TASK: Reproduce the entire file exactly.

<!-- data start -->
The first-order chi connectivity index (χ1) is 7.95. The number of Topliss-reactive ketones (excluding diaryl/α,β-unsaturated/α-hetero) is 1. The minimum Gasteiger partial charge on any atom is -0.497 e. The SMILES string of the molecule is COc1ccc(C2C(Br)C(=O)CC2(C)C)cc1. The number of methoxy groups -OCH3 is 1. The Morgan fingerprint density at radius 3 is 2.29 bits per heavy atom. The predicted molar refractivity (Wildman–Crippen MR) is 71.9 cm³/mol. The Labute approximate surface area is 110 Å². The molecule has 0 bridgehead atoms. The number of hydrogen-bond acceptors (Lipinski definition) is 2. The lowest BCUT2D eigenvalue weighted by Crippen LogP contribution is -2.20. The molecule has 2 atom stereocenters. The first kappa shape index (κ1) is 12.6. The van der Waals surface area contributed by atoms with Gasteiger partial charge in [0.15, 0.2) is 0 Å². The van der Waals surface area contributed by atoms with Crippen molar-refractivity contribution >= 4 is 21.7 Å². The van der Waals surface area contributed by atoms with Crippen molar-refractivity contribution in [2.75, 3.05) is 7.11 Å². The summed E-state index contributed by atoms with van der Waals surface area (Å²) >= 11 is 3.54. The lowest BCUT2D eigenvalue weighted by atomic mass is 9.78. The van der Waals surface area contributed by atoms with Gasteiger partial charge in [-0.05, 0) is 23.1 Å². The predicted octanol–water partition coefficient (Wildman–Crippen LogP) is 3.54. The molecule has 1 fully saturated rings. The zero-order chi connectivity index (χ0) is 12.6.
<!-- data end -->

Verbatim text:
The first-order chi connectivity index (χ1) is 7.95. The number of Topliss-reactive ketones (excluding diaryl/α,β-unsaturated/α-hetero) is 1. The minimum Gasteiger partial charge on any atom is -0.497 e. The SMILES string of the molecule is COc1ccc(C2C(Br)C(=O)CC2(C)C)cc1. The number of methoxy groups -OCH3 is 1. The Morgan fingerprint density at radius 3 is 2.29 bits per heavy atom. The predicted molar refractivity (Wildman–Crippen MR) is 71.9 cm³/mol. The Labute approximate surface area is 110 Å². The molecule has 0 bridgehead atoms. The number of hydrogen-bond acceptors (Lipinski definition) is 2. The lowest BCUT2D eigenvalue weighted by Crippen LogP contribution is -2.20. The molecule has 2 atom stereocenters. The first kappa shape index (κ1) is 12.6. The van der Waals surface area contributed by atoms with Gasteiger partial charge in [0.15, 0.2) is 0 Å². The van der Waals surface area contributed by atoms with Crippen molar-refractivity contribution >= 4 is 21.7 Å². The van der Waals surface area contributed by atoms with Crippen molar-refractivity contribution in [2.75, 3.05) is 7.11 Å². The summed E-state index contributed by atoms with van der Waals surface area (Å²) >= 11 is 3.54. The lowest BCUT2D eigenvalue weighted by atomic mass is 9.78. The van der Waals surface area contributed by atoms with Gasteiger partial charge in [-0.05, 0) is 23.1 Å². The predicted octanol–water partition coefficient (Wildman–Crippen LogP) is 3.54. The molecule has 1 fully saturated rings. The zero-order chi connectivity index (χ0) is 12.6.